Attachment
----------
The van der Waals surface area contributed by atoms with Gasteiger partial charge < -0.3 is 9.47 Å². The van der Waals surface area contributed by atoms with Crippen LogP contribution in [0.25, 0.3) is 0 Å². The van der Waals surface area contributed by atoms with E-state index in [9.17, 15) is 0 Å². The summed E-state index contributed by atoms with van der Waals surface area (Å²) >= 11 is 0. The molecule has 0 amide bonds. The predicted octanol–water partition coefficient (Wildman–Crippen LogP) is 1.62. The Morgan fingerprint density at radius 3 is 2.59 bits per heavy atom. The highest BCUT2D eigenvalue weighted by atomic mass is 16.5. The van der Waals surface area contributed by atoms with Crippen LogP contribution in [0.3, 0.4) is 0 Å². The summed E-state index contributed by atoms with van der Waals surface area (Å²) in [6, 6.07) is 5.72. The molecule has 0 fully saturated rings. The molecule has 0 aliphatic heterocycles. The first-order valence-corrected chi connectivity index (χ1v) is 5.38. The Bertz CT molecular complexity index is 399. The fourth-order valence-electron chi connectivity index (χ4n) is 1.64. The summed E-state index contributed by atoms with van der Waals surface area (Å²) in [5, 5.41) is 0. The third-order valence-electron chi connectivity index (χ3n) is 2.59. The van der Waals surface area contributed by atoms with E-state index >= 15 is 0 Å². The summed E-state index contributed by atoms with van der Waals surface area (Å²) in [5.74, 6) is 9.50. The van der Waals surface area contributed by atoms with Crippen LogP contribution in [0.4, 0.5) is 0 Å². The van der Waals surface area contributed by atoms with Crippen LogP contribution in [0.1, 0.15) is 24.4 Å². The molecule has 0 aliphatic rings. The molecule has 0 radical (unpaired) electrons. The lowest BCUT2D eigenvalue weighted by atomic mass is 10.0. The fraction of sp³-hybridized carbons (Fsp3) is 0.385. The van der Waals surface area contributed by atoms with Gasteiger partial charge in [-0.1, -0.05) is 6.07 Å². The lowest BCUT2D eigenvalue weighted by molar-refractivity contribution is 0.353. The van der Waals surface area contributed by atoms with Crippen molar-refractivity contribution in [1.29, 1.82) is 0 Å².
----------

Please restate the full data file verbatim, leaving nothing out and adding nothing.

The van der Waals surface area contributed by atoms with Gasteiger partial charge < -0.3 is 9.47 Å². The van der Waals surface area contributed by atoms with Crippen LogP contribution in [0.25, 0.3) is 0 Å². The van der Waals surface area contributed by atoms with E-state index in [9.17, 15) is 0 Å². The summed E-state index contributed by atoms with van der Waals surface area (Å²) >= 11 is 0. The molecule has 0 amide bonds. The predicted octanol–water partition coefficient (Wildman–Crippen LogP) is 1.62. The Morgan fingerprint density at radius 3 is 2.59 bits per heavy atom. The highest BCUT2D eigenvalue weighted by atomic mass is 16.5. The van der Waals surface area contributed by atoms with Crippen LogP contribution in [0.3, 0.4) is 0 Å². The summed E-state index contributed by atoms with van der Waals surface area (Å²) in [6, 6.07) is 5.72. The molecule has 0 fully saturated rings. The molecule has 0 aliphatic heterocycles. The first-order valence-corrected chi connectivity index (χ1v) is 5.38. The Bertz CT molecular complexity index is 399. The fourth-order valence-electron chi connectivity index (χ4n) is 1.64. The summed E-state index contributed by atoms with van der Waals surface area (Å²) in [5, 5.41) is 0. The third-order valence-electron chi connectivity index (χ3n) is 2.59. The van der Waals surface area contributed by atoms with E-state index >= 15 is 0 Å². The summed E-state index contributed by atoms with van der Waals surface area (Å²) in [5.74, 6) is 9.50. The van der Waals surface area contributed by atoms with Crippen LogP contribution in [0.4, 0.5) is 0 Å². The van der Waals surface area contributed by atoms with Crippen LogP contribution in [0.1, 0.15) is 24.4 Å². The molecule has 0 aliphatic rings. The molecule has 0 radical (unpaired) electrons. The lowest BCUT2D eigenvalue weighted by atomic mass is 10.0. The fraction of sp³-hybridized carbons (Fsp3) is 0.385. The van der Waals surface area contributed by atoms with Gasteiger partial charge in [-0.1, -0.05) is 6.07 Å². The lowest BCUT2D eigenvalue weighted by molar-refractivity contribution is 0.353. The van der Waals surface area contributed by atoms with Crippen molar-refractivity contribution in [1.29, 1.82) is 0 Å².